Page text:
Body Composition Change is About Energy, not Caloric, Balance.

If you are looking to gain or lose weight, you need to pay attention to how you balance calories in with calories out, right?

Nope…

That’s one way, but by understanding how our bodies take in and use ENERGY we will have a far more effective framework for understanding how we lose or gain weight.

The amount of calories we consume is but one factor influencing the balance of energy in our bodies.  However, there are a host of other factors that affect this outcome.

Factors Affecting “Energy In”

  • Food Hygiene
    • Cooking our own meals helps us control the amount of salt, sugar, and other additives commonly found in meals in restaurants.  Most of the time we either bake or stir fry home cooked meals instead of deep frying and this allows our guts to not to have to work so hard.  We can also control the portion sizes of our food when we cook our meals.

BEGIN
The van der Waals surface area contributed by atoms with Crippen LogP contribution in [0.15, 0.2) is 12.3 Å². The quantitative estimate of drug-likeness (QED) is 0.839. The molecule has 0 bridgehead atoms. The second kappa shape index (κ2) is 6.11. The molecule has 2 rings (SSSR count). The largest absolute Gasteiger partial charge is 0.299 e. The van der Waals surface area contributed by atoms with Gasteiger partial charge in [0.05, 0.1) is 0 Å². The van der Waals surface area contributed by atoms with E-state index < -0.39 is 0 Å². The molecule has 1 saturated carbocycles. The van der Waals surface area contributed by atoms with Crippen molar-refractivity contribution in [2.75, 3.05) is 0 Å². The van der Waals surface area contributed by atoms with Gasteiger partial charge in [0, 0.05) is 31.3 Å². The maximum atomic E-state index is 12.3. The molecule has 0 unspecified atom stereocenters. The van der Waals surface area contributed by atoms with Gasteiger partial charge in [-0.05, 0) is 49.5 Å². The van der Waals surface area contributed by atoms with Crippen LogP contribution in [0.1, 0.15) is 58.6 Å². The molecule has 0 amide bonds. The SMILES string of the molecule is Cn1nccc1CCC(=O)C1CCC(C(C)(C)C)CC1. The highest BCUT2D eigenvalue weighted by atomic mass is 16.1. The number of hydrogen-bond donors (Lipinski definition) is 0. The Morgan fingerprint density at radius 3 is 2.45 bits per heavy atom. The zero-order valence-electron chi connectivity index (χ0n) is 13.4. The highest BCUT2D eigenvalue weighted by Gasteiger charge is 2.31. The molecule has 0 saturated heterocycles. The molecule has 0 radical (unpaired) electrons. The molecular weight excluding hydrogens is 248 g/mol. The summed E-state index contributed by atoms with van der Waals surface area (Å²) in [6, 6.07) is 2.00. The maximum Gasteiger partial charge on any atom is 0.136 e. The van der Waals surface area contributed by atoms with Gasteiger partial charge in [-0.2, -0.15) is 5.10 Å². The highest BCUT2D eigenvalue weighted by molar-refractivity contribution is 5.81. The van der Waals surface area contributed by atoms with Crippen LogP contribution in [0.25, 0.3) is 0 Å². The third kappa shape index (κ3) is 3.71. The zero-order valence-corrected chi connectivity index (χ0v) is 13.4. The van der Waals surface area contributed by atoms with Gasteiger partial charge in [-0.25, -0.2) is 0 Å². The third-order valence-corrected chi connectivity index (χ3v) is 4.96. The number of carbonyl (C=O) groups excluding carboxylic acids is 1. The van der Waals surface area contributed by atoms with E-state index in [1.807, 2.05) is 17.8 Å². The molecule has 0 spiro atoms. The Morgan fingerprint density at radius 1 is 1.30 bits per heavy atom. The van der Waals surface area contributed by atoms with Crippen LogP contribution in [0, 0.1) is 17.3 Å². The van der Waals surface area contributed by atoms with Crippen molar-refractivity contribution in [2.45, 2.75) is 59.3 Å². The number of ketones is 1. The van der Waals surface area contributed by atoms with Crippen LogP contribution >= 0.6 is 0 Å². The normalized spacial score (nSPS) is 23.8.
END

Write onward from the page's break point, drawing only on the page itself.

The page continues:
• Chewing your food thoroughly improves your body’s ability to absorb food.  Given that food is predigested through abundant chewing, your gut spends less time and energy breaking down food and is able to more easily absorb more nutrients.  Taking your time to chew your food thoroughly also helps you slow down when eating, thereby speeding up the feeling of being full and helping you eat less.
  • Body Type
    • We are all built different.  Taller leaner individuals (ectomorphs) tend to process and use energy more quickly.  Shorter stockier individuals (endomorphs) process and store energy more easily.  Folks in the middle with more athletic builds (mesomorphs) can store and use energy efficiently.  Food types and macro combinations can vary based on our body type.
  • Stress Levels
    • How much stress we have in our daily lives impacts our energy consumption.  With increased stress, our hormonal makeup can influence our bodies’ needs and change our behaviors.  For example, increased daily stress levels affects two key hormones, ghrelin (the hunger hormone) and leptin (the satiety hormone).  With more stress, our ghrelin levels increase while our leptin levels decrease.  The result?  You feel higher levels of hunger and therefore consume more food, thereby offsetting energy balance.